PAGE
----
Bald eagles are dying because they are eating the remains of deer that have been shot using lead ammunition, according to a two-year study conducted by the U.S. Fish and Wildlife Service.

The findings will be presented Tuesday, June 10, during an informational session at the Thomson, Ill., visitor center of the Upper Mississippi River National Wildlife and Fish Refuge.

Ed Britton, the manager of the refuge's Savanna, Ill., district, said the study tested the livers of 168 dead eagles collected from the refuge over a two-year period and found that 48 percent had detectable concentrations of lead while 21 percent had concentrations considered lethal.

"Additionally, most of the eagles exhibited physical signs consistent with lead exposure," he said.

The 240,000-acre refuge covers parts of Iowa, Illinois, Minnesota and Wisconsin along the Mississippi River.

To show that eagles find and eat deer, researchers deposited road-kill deer in an area with motion detectors, and "the eagles found them right away," Britton said.

That being the case, eagles also could be expected to quickly find deer gut piles — the internal parts of deer that hunters typically leave behind after they field-dress deer they have slain.

And gut piles contain lead. As part of the study, researchers collected 25 gut piles from managed hunts in the Lost Mound Unit of the refuge during 2012 and '13, and they found that 36 percent of the piles contained from one to 107 lead fragments per pile, Britton said.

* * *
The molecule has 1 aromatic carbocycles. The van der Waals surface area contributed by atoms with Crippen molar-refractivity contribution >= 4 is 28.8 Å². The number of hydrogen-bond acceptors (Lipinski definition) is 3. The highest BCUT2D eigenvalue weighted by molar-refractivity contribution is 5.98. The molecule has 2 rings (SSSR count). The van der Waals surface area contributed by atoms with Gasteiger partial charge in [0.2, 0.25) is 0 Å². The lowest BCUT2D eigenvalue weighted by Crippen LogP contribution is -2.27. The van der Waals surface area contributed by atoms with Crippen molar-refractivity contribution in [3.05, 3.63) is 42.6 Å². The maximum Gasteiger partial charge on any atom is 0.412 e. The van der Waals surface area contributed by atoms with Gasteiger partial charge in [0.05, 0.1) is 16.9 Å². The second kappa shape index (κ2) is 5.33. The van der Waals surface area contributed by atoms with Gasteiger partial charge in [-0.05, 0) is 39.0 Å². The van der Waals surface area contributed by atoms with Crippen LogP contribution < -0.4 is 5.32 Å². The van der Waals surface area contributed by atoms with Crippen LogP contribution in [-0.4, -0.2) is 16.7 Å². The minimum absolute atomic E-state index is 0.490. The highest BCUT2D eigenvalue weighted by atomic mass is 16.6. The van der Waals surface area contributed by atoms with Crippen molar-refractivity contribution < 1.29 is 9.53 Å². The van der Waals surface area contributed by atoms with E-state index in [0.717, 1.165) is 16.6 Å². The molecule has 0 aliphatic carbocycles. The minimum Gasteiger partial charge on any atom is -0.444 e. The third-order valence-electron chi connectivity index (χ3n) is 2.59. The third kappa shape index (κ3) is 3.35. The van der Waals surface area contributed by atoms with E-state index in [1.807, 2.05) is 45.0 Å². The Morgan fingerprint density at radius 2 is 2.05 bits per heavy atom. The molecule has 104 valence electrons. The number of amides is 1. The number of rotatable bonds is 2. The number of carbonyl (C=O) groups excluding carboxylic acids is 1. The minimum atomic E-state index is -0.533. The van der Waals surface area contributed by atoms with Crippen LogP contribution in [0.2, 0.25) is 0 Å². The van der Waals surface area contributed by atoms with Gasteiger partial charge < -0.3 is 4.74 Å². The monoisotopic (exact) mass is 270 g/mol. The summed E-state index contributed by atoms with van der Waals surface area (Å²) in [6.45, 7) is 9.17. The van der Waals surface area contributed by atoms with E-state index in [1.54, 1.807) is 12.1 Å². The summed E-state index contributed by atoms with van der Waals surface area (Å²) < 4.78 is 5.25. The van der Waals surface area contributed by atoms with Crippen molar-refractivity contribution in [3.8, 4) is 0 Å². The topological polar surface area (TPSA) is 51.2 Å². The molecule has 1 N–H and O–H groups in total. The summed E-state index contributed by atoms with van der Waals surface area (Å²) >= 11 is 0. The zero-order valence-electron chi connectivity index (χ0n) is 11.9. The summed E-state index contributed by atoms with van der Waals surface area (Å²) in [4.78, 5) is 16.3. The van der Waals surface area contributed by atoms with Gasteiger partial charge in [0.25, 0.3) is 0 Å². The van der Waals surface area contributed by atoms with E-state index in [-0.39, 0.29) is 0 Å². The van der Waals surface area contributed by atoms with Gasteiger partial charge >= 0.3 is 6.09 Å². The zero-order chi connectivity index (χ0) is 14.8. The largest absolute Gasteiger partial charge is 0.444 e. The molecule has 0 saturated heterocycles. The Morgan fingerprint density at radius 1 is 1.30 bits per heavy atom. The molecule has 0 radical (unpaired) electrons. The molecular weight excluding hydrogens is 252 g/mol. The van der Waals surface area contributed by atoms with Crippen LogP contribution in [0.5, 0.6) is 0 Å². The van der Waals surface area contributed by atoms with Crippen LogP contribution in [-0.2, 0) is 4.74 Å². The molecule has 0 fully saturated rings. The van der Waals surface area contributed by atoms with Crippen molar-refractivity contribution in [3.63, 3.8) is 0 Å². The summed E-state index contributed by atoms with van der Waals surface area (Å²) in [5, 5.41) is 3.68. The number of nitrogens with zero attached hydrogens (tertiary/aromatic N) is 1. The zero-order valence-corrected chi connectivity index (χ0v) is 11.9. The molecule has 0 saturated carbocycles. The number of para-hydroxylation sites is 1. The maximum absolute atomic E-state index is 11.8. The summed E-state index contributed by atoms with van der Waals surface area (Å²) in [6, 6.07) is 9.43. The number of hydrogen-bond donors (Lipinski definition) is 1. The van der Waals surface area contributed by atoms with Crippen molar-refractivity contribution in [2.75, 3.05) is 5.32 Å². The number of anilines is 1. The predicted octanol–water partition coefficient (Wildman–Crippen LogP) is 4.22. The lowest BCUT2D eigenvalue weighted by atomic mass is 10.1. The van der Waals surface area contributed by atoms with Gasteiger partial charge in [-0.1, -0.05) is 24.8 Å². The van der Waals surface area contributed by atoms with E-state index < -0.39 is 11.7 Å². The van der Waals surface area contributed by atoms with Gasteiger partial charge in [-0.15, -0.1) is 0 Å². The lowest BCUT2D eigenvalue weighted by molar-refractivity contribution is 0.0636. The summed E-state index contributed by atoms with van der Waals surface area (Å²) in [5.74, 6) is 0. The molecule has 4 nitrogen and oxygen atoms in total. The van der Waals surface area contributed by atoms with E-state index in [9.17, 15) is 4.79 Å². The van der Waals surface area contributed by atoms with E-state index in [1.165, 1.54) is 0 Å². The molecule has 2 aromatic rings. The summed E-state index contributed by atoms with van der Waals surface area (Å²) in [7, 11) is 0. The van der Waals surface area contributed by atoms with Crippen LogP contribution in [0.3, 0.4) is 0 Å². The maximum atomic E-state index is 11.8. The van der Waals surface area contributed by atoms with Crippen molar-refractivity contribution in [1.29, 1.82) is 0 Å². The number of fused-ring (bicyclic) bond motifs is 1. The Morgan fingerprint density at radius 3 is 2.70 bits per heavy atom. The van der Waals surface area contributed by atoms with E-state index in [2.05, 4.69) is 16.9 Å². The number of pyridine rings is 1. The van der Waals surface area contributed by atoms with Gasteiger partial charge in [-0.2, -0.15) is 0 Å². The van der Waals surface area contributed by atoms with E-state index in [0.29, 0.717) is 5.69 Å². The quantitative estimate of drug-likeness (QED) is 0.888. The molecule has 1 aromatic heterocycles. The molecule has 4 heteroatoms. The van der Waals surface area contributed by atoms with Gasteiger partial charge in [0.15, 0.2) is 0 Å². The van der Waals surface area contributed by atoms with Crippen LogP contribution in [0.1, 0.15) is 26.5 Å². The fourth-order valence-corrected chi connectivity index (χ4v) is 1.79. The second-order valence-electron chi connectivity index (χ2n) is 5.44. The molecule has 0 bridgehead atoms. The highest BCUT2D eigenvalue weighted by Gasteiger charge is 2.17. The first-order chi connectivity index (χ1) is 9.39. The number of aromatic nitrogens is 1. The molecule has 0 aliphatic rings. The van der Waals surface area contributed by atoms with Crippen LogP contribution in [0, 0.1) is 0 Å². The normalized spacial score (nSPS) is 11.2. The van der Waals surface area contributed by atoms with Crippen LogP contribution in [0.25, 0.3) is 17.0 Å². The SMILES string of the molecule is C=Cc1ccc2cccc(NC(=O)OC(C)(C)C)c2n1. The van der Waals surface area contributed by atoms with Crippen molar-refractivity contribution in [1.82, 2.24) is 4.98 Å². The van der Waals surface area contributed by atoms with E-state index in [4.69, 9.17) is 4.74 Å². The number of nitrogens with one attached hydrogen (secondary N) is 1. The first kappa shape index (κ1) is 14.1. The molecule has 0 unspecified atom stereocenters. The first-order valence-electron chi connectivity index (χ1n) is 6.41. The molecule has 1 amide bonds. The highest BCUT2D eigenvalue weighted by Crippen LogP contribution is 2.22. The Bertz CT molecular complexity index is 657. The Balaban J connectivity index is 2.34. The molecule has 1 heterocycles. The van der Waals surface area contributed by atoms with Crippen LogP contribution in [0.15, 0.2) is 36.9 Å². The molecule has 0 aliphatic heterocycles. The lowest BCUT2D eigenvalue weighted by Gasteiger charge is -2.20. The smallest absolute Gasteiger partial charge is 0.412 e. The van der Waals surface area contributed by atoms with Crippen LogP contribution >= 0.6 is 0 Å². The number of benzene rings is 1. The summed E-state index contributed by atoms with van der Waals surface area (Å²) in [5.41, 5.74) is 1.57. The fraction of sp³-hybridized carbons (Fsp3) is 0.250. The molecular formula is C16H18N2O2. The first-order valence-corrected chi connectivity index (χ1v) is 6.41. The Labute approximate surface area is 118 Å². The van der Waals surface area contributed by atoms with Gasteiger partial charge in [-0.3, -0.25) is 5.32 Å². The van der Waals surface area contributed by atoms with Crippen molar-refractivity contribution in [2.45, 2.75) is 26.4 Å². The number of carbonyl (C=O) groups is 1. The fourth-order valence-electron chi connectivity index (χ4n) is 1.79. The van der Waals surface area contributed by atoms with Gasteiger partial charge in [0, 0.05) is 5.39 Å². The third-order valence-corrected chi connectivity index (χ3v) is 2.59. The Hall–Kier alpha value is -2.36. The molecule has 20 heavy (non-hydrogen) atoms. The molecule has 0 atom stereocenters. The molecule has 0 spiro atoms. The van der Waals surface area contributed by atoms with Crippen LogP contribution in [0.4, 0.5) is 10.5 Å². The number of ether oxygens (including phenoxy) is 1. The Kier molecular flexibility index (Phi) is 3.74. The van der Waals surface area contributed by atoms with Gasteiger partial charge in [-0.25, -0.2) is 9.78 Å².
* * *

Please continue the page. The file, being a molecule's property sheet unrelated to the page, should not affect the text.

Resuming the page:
"During winter months when fish are not readily accessible, eagles rely on carrion, including deer carcasses and gut piles, as a primary food source," he said.

"With thousands of bald eagles wintering and hundreds of eagles nesting on the refuge, we are concerned with the potential long-term impacts of the occurrence of lethal lead levels documented in the study," he added.

"We are also concerned that other wildlife that feed on wounded, but not retrieved, deer, discarded deer parts and deer gut piles are being exposed to lead." 

"Most hunters are conservationists at heart," Britton said, adding that he hopes that when they see the data, they will switch to non-lead ammunition.

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Although all metals are toxic, alternative metals don't fragment as much as lead, Britton explained. The chances of an eagle eating large chunks of metal are much less than with small pellets, he added.

The possibility of limiting lead ammunition by law or regulation is "very controversial," he said. 

Ed Kocal, the Quad-City area conservation officer for the Iowa Department of Natural Resources, said he does not know of any deer hunters around the Quad-City region who use non-lead ammunition. It is relatively new, difficult to find and more expensive than lead, he added.

"A lot of hunters would be against that (a restriction on lead) because of the cost," he said. Asked whether some would view it as a back-door method of gun control, he said, "Unfortunately, that's going to be the reaction of a lot of people."

The refuge study is not the first to link spent ammunition and lead poisoning in other wildlife; studies conducted throughout the United States as well as internationally have shown ammunition to be a pathway, Britton said.